On 15 May 2018 the Court of Appeal (“CAPP”) delivered its hotly anticipated findings in the joint appeals of Dreamvar (UK) Limited v Mischon De Reya and Mary Monson Solicitors and P&P Property Limited v Owen White & Caitlin LLP and Crownvent Limited. The first instance decisions in both cases caused considerable alarm in the legal world concerning the scope of a solicitor’s liability in cases involving identify theft and fraud.
So what was the fraud?
Each case involved a person posing fraudulently as the owner of mortgage free homes in London in which the real owners did not reside at the properties, the purported seller had connections abroad and a quick sale at reduced market price was sought. In both cases, quite importantly, inadequate Anti-Money Laundering and identity checks (“AML checks”) were carried out by the seller’s solicitors resulting in the fraudster’s impersonation of the true owners going undiscovered until after the sale, at which point the fraudster and money had disappeared.
A high level summary of the facts and findings of the court in each case is as follows:
P & P Property Limited v Owen White & Caitlin LLP
Dreamvar (UK) Limited (“Dreamvar”) v Mischon De Reya (“Mischon”) and Mary Monson Solicitors
The findings in both cases caused understandable unease in the conveyancing world, particularly for solicitors acting for buyers where it is not usual practice to carry out identity checks on the seller with whom they have no access and where the seller’s solicitor should be carrying out their own identity checks.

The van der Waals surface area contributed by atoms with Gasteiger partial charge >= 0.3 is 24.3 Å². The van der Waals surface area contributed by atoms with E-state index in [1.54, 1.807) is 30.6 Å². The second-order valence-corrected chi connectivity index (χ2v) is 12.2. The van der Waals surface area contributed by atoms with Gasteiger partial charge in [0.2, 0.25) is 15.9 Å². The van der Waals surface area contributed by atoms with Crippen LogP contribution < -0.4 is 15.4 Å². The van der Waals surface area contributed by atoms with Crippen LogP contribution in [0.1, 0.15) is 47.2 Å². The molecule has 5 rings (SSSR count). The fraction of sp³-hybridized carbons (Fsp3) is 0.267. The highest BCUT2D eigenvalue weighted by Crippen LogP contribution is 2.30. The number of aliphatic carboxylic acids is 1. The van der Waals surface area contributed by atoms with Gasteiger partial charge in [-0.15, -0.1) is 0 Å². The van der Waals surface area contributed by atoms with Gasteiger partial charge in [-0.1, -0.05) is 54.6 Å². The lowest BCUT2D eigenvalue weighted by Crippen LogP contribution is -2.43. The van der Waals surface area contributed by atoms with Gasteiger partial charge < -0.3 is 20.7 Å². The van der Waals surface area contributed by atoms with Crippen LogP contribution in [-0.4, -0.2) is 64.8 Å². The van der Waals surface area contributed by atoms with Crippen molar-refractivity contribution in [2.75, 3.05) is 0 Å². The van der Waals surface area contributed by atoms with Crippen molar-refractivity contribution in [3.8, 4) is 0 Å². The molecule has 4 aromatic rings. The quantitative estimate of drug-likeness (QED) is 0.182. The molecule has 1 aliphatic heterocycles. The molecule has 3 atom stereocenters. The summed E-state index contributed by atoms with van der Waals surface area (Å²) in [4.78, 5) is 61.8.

So what happened at appeal?
The CAPP found that in both cases the seller’s solicitors were liable for breach of trust, therefore making both sets of solicitors jointly liable. In short, the reason relied on by the CAPP was the fact that the solicitors parted with the purchase monies in transactions where the true owner was not selling the property.
In both instances the CAPP followed the Law Society’s Code for Completion by Post (2011 edition), which provides that:
As this was not the position in either case, both solicitors had therefore breached their duty of trust. No liability was found in relation to any of the other grounds of liability examined by the CAPP.
This means that Mischon, who acted for the buyer in the Dreamvar case, remained liable albeit they were held to share liability with the seller’s solicitors for their own failings. It is not clear how this liability will be divided between each solicitor, but given that it was the seller’s solicitor who failed to check the identity of their client it is possible that this will be reflected in the respective firms’ contributions.
So what now?
What is interesting from the appeal is that there may now be a court based insurance policy in place to protect innocent buyers who fall victim to fraud. At the point of registration of a sale, HM Land Registry’s statutory insurance bites but until then, and in the absence of a buyer taking out independent insurance during the conveyancing process, it could be the solicitors’ insurance paying out to cover these types of losses. That is not really an ideal solution going forward.
With fraudsters becoming ever more sophisticated in their dealings, it has never been more important to ensure that adequate measures are in place to navigate around the risks associated with such frauds. Undertaking proper due diligence and obtaining appropriate legal advice is a ‘must’.
This article has not examined in detail all findings of the courts at both stages and has not commented on the actions of the estate agents in these cases.
Article by Maran Dean